All of this is preface to the main topic of this post – how do we measure “progress” with the tasks of transcribing all of this data. The science team on Notes from Nature has talked a lot about this, and a number of complexities related to making sure that the numbers are transparent to you, our volunteers. This post covers a fair amount about how to measure overall progress. We also know that there have been issues with transcription counts for individual volunteers. We believe that we have solved those issues, but we’ll cover those separately in another blog post.
So, here are two of the main issues we have been dealing with and some recent solutions that have been implemented across Notes from Nature:
Issue 1: Do we measure total number of transcriptions or total number of images that are “finished” (e.g. transcribed four times)?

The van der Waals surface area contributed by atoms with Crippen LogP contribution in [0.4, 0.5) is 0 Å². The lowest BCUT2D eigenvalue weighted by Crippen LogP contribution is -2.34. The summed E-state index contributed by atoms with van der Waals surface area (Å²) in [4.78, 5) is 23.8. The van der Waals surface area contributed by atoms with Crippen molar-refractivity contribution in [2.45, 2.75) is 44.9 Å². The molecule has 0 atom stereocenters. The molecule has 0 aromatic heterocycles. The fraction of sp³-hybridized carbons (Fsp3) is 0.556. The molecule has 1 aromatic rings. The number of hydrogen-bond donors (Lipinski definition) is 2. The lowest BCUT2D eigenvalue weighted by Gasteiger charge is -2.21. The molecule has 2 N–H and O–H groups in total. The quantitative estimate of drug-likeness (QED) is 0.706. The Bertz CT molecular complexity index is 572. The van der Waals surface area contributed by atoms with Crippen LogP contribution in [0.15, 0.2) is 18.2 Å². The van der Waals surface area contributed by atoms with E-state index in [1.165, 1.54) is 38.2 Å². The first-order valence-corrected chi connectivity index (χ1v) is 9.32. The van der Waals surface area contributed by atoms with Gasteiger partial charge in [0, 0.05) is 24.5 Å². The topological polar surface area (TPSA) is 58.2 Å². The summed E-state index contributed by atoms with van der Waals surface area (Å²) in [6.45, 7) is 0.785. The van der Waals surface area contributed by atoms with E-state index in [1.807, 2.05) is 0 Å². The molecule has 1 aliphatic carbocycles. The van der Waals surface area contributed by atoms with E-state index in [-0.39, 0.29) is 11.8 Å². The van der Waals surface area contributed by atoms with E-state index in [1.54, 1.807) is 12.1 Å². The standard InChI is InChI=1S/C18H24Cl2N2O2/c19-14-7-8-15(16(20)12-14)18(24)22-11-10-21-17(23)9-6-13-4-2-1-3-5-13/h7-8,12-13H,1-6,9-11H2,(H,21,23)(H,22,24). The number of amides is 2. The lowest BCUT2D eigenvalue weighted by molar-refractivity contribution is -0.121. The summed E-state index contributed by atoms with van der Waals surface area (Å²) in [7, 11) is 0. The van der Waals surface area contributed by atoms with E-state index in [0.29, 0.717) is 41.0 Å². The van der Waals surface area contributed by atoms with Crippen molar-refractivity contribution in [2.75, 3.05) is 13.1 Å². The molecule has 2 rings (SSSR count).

Solution: We have decided to measure total transcriptions completed across all projects and within projects. This is a change from our previous strategy which had mixed and matched these different counts on different pages. We think the most obvious measure is overall effort put in, even if this means it is harder to know how many images have been done.
Issue 2: Should we even measure “completeness” within a project (e.g., Calbugs)? The reason this is an issue is that most projects on Notes From Nature have only posted a small subset of available images and there are many more “waiting in the wings”. We don’t want to say “hey, only a 1000 more images to transcribe” and then just a little later go “Oh! Just kidding, there are now 50000 more!” Our ultimate goal is to stage the many remaining images as smaller batches with compelling themes derived from their research or other societal values (e.g., all specimens from a particular national park or collected by an important historical figure). This will give us a chance to celebrate the success of completion more regularly. At the moment, we are seeking funding to do this.